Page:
Lewis: An Unusual Woodpecker

By Dave Hanks
1/24/13

Pink and green is an unusual color combination, but the LEWIS WOODPECKER is an unusual woodpecker. This bird is named for Meriwether Lewis, who shot a few specimens while on the Lewis and Clark expedition, and after returning home, gave them to the Philadelphia museum. There are very few American species that are pink or green. But, this one has a pink belly and a green back. This 11 inch bird, also, has a red face, and a white neck and throat an interesting use of colors.

This is an unusual woodpecker, not only because of its coloration, but because of a habit of feeding in mid-air by catching flying insects. Berries and nuts are also eaten the nuts stored in tree holes for winter consumption.

The Lewis Woodpecker is strictly a western species. Oregon and Northern California woodlands have been especially attractive to this species. These areas are abundant in open Ponderosa Pine forests, riparian woodlands (dominated by cottonwoods), and logged woodlands with standing snags - ideal for nesting. These are the habitats that the bird prefers.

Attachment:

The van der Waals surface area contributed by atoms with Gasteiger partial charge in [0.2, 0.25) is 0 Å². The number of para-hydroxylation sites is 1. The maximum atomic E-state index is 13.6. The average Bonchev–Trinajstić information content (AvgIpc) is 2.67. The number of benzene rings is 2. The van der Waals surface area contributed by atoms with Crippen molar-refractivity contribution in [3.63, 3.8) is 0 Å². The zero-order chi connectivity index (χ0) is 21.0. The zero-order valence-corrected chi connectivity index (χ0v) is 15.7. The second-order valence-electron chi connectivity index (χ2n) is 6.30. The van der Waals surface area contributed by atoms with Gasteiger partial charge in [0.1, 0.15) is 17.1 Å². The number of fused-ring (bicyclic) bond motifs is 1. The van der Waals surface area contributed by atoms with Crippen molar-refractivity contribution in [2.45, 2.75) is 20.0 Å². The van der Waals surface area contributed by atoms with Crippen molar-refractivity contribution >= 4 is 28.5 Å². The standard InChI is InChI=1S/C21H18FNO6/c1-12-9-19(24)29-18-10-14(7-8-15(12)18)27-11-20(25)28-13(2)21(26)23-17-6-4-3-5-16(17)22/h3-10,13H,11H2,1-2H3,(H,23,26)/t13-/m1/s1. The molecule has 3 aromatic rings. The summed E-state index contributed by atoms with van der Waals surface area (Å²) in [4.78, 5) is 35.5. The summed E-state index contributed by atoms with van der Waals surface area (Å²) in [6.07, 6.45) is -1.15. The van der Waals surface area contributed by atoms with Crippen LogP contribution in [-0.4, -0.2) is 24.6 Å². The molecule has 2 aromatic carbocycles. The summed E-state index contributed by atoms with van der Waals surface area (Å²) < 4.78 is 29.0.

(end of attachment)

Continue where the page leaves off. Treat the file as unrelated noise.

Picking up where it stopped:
There was a cottonwood tree (that has since been cut down) that was a favorite nesting site for Lewis Woodpeckers. It was on the upper entrance to the Harrington Fork picnic area along Rock creek in Twin Falls County. We used to visit it every spring to see the woodpeckers. It was a sad day when it was no more. Since the loss of many special trees along Rock Creek, we have had to go further afield to find our pink-bellied friend. Once we visited a central Idaho campground, where the species was reported to have been seen. We were disappointed when the campground host told us that we were a couple of weeks late. But not so fast! I found one down by the river!

Loss of habitat has put this species in trouble. It would be a shame, if this neat bird became extinct!

(Resting in a cottonwood tree by the Salmon River)


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